Hi Mike - I think Rick and I were attempting to address your question. The mind set is an important component of "internal" arts. As mind set is an important component of "external" styles also, I would invite you to entertain the possibility that the distinction is artificial. Henning makes a damn good case for that possibility using copious historical reference material.
Nagamine Sensei of Shorin-Ryu stated at a banquet that when he began his study of the arts he considered his path very distinct from others. As he approached the higher elevations of the mountain, he saw that the various paths tended to converge.
I would submit that advanced practitioners of almost any martial art will tend to embrace similar concepts, movements, and strategies. Some start out "hard" and become "softer" and some start out "soft" and hopefully become "harder" (if they are attracted to the martial aspect of the "internal arts" and if they have a knowledgeable sifu.
Ultimately the synthesis of mind ("yi"), muscular power ("li") and intrinsic energy ("qi") must be present for any martial artist or champion athlete. I think of qi as the neurological raw material from which conditioned response patterns are forged in the furnace of repetitive focused training.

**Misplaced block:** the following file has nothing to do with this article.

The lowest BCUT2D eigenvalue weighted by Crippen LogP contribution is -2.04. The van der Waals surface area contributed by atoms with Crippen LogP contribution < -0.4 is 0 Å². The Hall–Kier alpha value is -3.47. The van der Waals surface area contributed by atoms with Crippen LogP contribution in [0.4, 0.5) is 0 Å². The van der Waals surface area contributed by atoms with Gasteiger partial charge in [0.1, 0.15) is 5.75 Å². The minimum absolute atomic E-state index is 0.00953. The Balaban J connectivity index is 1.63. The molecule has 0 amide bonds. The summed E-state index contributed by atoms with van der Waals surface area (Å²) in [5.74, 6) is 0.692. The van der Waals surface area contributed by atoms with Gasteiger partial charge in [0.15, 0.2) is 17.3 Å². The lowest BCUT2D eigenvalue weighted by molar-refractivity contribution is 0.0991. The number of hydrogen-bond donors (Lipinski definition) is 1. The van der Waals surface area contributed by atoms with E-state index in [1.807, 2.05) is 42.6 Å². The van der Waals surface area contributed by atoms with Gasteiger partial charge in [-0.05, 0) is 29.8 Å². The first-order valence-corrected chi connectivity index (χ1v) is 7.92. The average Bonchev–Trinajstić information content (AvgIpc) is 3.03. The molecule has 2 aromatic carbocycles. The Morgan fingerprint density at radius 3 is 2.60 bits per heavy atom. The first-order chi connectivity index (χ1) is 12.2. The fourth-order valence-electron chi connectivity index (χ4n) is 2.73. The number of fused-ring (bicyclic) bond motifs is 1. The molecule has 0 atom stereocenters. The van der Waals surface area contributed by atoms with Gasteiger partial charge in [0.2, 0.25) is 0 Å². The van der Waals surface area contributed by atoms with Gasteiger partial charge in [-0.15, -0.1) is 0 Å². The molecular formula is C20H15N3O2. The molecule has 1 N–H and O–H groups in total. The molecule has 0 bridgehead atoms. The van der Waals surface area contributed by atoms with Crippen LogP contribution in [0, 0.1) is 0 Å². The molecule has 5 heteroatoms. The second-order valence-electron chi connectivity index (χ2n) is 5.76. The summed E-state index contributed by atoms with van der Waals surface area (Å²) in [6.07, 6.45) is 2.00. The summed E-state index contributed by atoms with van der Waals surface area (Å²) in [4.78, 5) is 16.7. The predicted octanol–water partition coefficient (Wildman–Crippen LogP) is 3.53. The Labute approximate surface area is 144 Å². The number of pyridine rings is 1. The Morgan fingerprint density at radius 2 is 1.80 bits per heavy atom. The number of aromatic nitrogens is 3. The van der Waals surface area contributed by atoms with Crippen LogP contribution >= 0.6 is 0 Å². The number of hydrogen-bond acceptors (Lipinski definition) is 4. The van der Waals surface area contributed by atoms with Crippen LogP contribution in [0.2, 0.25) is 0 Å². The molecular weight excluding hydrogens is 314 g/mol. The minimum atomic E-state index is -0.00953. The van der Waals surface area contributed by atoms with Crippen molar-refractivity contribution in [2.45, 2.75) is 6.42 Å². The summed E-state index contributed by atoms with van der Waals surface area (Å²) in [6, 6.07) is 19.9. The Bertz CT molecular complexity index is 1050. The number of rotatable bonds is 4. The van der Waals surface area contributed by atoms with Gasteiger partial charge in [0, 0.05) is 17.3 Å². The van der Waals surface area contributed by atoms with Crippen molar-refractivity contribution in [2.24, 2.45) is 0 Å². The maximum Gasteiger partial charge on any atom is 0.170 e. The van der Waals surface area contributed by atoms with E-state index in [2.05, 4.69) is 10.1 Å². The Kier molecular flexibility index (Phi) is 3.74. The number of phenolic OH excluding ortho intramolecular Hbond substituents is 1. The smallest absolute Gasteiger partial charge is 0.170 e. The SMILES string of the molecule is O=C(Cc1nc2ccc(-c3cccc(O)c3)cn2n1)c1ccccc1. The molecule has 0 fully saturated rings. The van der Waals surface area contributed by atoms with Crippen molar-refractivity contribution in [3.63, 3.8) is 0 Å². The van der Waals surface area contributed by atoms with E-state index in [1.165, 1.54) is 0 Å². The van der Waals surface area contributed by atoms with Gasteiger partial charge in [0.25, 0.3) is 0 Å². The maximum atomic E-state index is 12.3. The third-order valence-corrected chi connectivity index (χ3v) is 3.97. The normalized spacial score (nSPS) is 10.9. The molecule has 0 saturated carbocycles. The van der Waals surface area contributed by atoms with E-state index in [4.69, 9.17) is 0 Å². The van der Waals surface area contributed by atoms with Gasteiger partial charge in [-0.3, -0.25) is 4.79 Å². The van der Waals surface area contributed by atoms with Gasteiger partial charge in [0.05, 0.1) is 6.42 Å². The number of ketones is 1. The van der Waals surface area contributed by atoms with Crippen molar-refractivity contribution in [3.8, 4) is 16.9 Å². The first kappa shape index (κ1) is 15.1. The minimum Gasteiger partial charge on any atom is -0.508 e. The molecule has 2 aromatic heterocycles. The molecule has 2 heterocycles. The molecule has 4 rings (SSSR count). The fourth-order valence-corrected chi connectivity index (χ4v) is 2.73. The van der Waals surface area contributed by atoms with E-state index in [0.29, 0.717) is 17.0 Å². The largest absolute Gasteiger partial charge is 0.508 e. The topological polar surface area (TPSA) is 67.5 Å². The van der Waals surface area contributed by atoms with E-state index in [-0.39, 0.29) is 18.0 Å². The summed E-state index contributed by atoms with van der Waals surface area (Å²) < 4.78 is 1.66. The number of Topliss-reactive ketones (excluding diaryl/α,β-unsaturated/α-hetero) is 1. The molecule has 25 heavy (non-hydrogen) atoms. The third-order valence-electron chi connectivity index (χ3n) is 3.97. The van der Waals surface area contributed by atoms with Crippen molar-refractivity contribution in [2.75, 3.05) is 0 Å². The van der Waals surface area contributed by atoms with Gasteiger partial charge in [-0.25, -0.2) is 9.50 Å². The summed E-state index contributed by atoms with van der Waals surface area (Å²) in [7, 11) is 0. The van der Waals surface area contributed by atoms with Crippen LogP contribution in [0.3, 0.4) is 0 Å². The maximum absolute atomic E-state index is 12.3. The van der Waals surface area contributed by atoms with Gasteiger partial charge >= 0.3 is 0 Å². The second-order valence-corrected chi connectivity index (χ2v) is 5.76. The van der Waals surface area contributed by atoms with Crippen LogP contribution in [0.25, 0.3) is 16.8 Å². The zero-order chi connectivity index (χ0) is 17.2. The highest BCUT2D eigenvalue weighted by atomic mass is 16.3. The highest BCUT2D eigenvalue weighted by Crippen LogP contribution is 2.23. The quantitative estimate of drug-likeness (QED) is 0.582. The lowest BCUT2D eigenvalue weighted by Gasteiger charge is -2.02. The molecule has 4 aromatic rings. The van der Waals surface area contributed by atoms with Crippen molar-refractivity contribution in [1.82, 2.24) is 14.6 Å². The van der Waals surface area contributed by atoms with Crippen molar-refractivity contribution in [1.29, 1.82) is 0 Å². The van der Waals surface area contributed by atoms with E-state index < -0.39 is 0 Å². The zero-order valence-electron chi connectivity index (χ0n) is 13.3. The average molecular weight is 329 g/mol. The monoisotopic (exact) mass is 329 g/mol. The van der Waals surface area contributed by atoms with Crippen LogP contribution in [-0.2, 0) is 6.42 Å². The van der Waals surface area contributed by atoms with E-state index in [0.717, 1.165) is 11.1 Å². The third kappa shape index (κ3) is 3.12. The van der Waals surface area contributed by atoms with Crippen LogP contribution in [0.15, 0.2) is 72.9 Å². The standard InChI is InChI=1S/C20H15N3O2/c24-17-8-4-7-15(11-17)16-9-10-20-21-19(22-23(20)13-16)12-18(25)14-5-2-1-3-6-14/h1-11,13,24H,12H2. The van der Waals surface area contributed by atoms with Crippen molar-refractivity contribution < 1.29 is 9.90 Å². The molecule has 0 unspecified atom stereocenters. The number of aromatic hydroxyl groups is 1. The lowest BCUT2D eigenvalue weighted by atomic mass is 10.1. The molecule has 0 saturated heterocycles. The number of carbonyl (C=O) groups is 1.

I've heard it said that to know the house of Chen one must quake. This refers to the uncontrolled shaking of the extremities as one stands in low postures for long periods of time in an "internal" style. In a traditional Hung Gar school guess what the first order of business is for the first year or so...you got it - stand in low ma bu (horse stance.) You tell me, what's internal and what's external?
I think (from what I've seen - not the last word in anything) that if you took an advanced practitioner of one of the Taoist internal traditions, a Wing Chun fighter, a Uechika, a practitioner of Silat, etc, etc. and placed them in real combative situations not sport application, no visible denotation of their style - you would have a hard time telling who trained what.
You would be able to identify specific strategic choices based upon their perceptions of their opponent, i.e., bigger, smaller, stronger, weaker, fiercer, more frightened, slower, faster, good with kicks, no kicks, etc, etc, however, the "stuff" won't look that different. What is always different however, is the mind set. It is the "36th Chamber" where the real issues are settled. To that extent, I will always visit Canna Sensei's forum as he is a strong spokesperson for that reality.
I have a Wing Chun brother who really doesn't train very much and is overweight. He has decided that he will ALWAYS go home to his wife and kids though - NOTHING will ever stand in the way of that. This captures my attention and diminishes the relative importance of a debate over what is internal and what is external.
I think you would really enjoy Frantzis' book that Rick mentioned. He is very biased but gives a down to earth rap on the subject.